8339 Robert Novitsky, CMR RMC, 1970

With great sadness, the family of Bob Novitsky announce his passing on April 19, 2022 at the age of 74 in Vernon, BC.

Bob left Vernon BC after high school, at 17 years of age. He entered into the Canadian military college system, attending Collège Militaire Royale (CMR) in St. Jean, PQ, for three years and Royal Military College (RMC) in Kingston, ON, for two, ultimately graduating with a Bachelor of Chemical Engineering. After graduation, Bob entered naval marine surface training in Halifax. After a short time at sea, he obtained his bridge watch-keeping certificate. Shortly thereafter, he remustered from maritime surface to maritime engineering. For the next six years, he spent time as a Marine Engineering Officer onboard steam- and gas-turbine propelled Canadian naval destroyers. In the late 1970s, Bob applied for and was accepted into post-graduate studies at the Massachusetts Institute of Technology (MIT). After a three-year program, he graduated with an Ocean Engineering degree and a Master’s in Materials Science and Engineering. After completing his studies at MIT, he was posted to the Naval Engineering Unit Atlantic (NEUA), where he was assigned the duties of Naval Architect for Submarines and Submersible.

Throughout his tenure at NEUA, Bob also served as Project Officer for the Submarine Operational Update Program (SOUP). After his tenure at NEUA, he was promoted to Commander and posted as Squadron Technical Officer (STO) for the Fifth Canadian Destroyer Squadron, consisting of four steam- and two gas-turbine propelled destroyers.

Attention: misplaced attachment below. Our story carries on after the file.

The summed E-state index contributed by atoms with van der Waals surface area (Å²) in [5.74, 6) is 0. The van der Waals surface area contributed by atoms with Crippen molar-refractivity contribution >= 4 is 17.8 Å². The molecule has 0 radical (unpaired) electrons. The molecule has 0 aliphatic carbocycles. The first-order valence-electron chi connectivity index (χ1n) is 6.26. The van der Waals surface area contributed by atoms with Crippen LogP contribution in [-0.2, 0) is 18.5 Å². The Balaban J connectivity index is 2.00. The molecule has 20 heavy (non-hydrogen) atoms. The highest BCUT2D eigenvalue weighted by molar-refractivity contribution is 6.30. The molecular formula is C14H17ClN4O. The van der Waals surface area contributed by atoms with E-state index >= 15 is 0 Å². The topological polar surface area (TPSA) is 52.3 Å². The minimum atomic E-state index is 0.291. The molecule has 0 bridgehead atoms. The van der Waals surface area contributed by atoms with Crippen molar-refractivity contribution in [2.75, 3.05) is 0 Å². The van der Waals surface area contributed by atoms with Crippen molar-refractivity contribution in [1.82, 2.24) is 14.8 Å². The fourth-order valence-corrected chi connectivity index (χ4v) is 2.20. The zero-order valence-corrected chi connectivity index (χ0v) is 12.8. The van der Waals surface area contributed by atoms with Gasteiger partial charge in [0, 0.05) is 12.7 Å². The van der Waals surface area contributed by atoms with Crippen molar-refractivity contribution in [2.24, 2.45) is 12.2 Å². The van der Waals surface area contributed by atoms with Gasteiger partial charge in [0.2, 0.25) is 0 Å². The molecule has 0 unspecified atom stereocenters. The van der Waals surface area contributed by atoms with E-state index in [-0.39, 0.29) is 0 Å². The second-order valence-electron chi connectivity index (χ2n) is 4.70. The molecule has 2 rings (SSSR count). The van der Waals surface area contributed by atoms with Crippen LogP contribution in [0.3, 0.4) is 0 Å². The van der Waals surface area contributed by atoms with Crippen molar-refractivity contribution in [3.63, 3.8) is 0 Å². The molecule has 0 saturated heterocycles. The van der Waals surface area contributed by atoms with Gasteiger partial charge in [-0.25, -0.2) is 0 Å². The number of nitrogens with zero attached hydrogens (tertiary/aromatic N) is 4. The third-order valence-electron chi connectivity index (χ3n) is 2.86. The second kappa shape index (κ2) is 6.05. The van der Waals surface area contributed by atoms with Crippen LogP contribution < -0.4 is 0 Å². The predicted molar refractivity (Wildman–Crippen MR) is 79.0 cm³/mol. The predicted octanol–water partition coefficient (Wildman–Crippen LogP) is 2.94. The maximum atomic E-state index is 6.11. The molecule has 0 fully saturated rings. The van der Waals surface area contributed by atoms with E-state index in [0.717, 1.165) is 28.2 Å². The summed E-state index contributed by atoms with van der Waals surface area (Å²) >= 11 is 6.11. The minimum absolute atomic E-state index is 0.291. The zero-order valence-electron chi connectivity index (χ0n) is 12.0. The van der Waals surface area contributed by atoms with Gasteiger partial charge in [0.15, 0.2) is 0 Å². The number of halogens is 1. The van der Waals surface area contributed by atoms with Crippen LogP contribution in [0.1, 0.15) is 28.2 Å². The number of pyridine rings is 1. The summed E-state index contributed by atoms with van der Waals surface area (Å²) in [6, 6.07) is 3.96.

On completion of a two-and-a-half year term as STO, Bob was posted to the Ship Repair Unit Atlantic (SRUA) in Halifax as Planning Officer, overseeing the support operations of industrial engineering, industrial cost accounting, work scheduling, estimating and outside contracting. In the late 1980s, Bob retired from the navy with three years’ seniority at the rank of Commander.

On departure from the navy, Bob involved himself in numerous, non-government private-sector businesses, some of which were successful, some of which were great learning experiences. Some of his more noteworthy post-navy achievements included commercialization of three separate patent-protected technologies, taking these initiatives to the publicly traded stock market. The first involved the development of an air-independent propulsion (AIP) system for commercial underwater vessels, one of which included a Jacques Cousteau submarine at a dockyard in Marseille, France.

Bob’s next two publicly traded companies involved two separate environmentally sustainable development technologies. The first of these ventures included the commercialization of a Canadian forest-products patent for the conversion of waste wood of all species—which would normally end up in a landfill site—into top-quality medium density fibre board, commercially superior to those products made from virgin wood cut from trees. The end result was the establishment of two $100M U.S. plants, one in Riverside, California and one in Lakawana, New York.

The second of these environmental commercialization ventures involved the conversion of animal waste (hog manure, chicken manure, slaughterhouse waste), brewer’s grain and other agricultural waste into top-quality organic fertilizer products. Throughout this process, Bob developed two Canadian and two U.S. patents.